Old book, new review: The Pillars of the Earth by Ken Follett

Copy of The circle review (1)

Title: The Pillars of the Earth
Author: Ken Follett
My rating: 4 / 5
Genre: Historical Fiction
Is it worth reading? Yes. For more conservative readers, there will definitely be some sections to skip over (sex, rape, violence etc.). However, despite these flaws, Follett’s world is so captivating and the drama of the cathedral’s construction is so captivating, that if you love being sucked into a new world, you’ll find much to enjoy.

 

>>SPOILER FREE REVIEW<<

This September, Ken Follett will be releasing a new book — the first since he completed the Century Trilogy (which I’m currently reading). Out in September, A Column of Fire is the third book in his Kingsbridge series.

I decided to revisit book one in the series, The Pillars of the Earth, in a new review of the 1989 epic.

First, this book is no joke. At a whopping 1,000+ pages, it’s no quick read. This is not a Harry Potter-1,000 pages that vanish all too quickly. It’s a sizable commitment. But that shouldn’t scare you away, and here’s why:

 

The weird and ugly

Let’s get the negatives out of the way first.

Overall, I thoroughly enjoyed this book. But there’s definitely some disturbing content. If you’re particularly sensitive to these topics, you might want to skip on Pillars.

Graphic sex and rape: There is a lot of sex throughout, and most scenes are pretty descriptive. I found it easy to skip over them (no major plot points lost), but the amount of detail felt unnecessary. I didn’t pick up a romance novel. Be warned: One rape scene is particularly disturbing and graphic.

Plot devices: As another reviewer pointed out, sometimes the plot felt a bit methodical: Things are going well, HUGE PROBLEM, solution is discovered at the last second, repeat. It’s no surprise that Follett started out writing thrillers.

I eventually came to expect that if things were going well, it was only a matter of time until things got crappy again. Nothing is sacred. No one is invincible. Even though I knew exactly what Follett was doing, I couldn’t. Stop. Reading.

Corruption and violence: Medieval England is about what you would expect — violent, cruel, every man for himself. There are accusations of witchcraft, misogyny in its worst forms, and evil, oppressive leaders. The injustice was so despicable at some points that it took my breath away.

Despite the ugliness depicted throughout Pillars, the stories rang true. Even today, evil exists and abounds. Nothing irks me more than a story that untruthfully depicts human nature.

Now, some of the characters were almost a little too evil, and much of the sex was highly dramatized. But overall, Follett does a good job of presenting flawed, believable characters who develop throughout the story.

 

The beautiful and good

Religion and the Church: For Christian readers, one important thing to keep in mind is that Follett does not believe in God. This is part of what drew me to the book in the first place. It’s totally fascinating to me that someone who doesn’t practice Christianity would write a book about the construction of a cathedral.

Yet somehow Follett creates multi-layered, three-dimensional characters who struggle with their beliefs and wrestle with discerning how God would have them live — something Christians experience daily.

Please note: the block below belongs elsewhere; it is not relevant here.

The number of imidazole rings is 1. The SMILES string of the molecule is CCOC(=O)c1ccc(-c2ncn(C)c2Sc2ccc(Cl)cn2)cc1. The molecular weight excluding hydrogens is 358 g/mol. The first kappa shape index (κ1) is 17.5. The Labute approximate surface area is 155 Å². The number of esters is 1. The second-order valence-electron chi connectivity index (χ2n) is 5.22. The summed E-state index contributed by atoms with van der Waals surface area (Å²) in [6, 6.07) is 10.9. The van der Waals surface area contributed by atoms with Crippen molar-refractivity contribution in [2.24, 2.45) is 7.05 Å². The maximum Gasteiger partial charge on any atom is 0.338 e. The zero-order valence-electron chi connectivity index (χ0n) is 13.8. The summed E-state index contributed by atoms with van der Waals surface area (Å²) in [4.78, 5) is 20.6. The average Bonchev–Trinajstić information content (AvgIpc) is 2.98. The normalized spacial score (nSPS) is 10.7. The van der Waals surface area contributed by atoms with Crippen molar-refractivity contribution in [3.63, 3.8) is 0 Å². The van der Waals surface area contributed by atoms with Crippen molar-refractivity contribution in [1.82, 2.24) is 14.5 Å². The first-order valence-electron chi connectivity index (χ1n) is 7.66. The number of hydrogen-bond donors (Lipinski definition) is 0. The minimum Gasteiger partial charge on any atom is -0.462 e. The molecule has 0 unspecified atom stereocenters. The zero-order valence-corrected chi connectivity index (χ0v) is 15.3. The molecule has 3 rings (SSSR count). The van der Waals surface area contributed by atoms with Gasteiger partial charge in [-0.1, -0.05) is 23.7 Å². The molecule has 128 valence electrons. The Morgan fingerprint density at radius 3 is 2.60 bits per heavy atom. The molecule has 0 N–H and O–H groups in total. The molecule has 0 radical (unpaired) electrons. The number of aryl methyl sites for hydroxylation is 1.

For the most part, Follett was respectful of the church (even though he doesn’t subscribe to faith himself) and Prior Philip is still one of my favorite Christian characters.

World building: This is Follett’s true triumph. The world that he weaves is beautifully intricate and surprisingly real. The layered, rich world-building alone made it worth skipping over all the negative parts.

I’m amazed at how Follett has the ability to capture life in a different time and place, so that you really start to believe you’re immersed in medieval England. I was completely sucked into a different time and place.

Every time I read a Follett, I learn something new about history and people. I know everyone doesn’t love learning (so tragic), but when you read Follett, it doesn’t feel like learning. That’s the beauty of it.

I do wish the book had included a diagram of a cathedral. I’m not familiar with cathedral architecture and terms, and I ended up searching cathedrals online so I could visualize the descriptions of the construction.

 

Why I’m not interested in World Without End

This brings me to why I haven’t read the sequel, World Without End, and why I probably won’t be reading A Column of Fire.

It’s important to note that World Without End was written 20 years after Pillars. Several friends who have read both books (and many Goodreads reviews) point out that much of Follett’s political and personal philosophy seems to have shifted in the years since Pillars was published.

Whereas in Pillars we had Prior Philip — a believer in God, but also a strong, courageous, and flawed character — World Without End seems to be exclusively populated with religious figures who are evil and corrupt.

As a person of faith, I just can’t bring myself to read it. I’m not trying to be naive — I know that throughout history (and today) many religious institutions have been controlled by the corrupt. (Spotlight is one of my favorite movies!)

But why devote the time to reading a 1,000-page book that will likely just make me frustrated?

Life’s just too short and there are too many other good books to read.

 

Have you read The Pillars of the Earth? What did you think? Have you read the sequel?

One thought on “Old book, new review: The Pillars of the Earth by Ken Follett

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